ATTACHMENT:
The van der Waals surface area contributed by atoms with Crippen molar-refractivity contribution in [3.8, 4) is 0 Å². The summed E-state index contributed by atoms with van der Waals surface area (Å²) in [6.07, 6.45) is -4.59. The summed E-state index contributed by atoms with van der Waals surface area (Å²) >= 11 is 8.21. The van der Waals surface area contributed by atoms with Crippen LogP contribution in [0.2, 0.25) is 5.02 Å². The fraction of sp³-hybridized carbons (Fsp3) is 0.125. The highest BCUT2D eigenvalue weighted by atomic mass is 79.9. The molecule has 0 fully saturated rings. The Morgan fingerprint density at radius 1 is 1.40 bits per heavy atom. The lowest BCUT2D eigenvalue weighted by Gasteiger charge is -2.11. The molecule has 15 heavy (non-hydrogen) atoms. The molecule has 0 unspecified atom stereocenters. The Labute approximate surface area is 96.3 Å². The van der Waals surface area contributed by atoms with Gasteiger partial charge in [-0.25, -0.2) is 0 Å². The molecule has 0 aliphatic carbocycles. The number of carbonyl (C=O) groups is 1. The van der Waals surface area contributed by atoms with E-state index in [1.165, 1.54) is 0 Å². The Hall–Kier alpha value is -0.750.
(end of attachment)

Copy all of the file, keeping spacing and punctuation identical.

The van der Waals surface area contributed by atoms with Crippen molar-refractivity contribution in [3.8, 4) is 0 Å². The summed E-state index contributed by atoms with van der Waals surface area (Å²) in [6.07, 6.45) is -4.59. The summed E-state index contributed by atoms with van der Waals surface area (Å²) >= 11 is 8.21. The van der Waals surface area contributed by atoms with Crippen LogP contribution in [0.2, 0.25) is 5.02 Å². The fraction of sp³-hybridized carbons (Fsp3) is 0.125. The highest BCUT2D eigenvalue weighted by atomic mass is 79.9. The molecule has 0 fully saturated rings. The Morgan fingerprint density at radius 1 is 1.40 bits per heavy atom. The lowest BCUT2D eigenvalue weighted by Gasteiger charge is -2.11. The molecule has 15 heavy (non-hydrogen) atoms. The molecule has 0 unspecified atom stereocenters. The Labute approximate surface area is 96.3 Å². The van der Waals surface area contributed by atoms with Gasteiger partial charge in [-0.25, -0.2) is 0 Å². The molecule has 0 aliphatic carbocycles. The number of carbonyl (C=O) groups is 1. The van der Waals surface area contributed by atoms with E-state index in [1.165, 1.54) is 0 Å². The Hall–Kier alpha value is -0.750.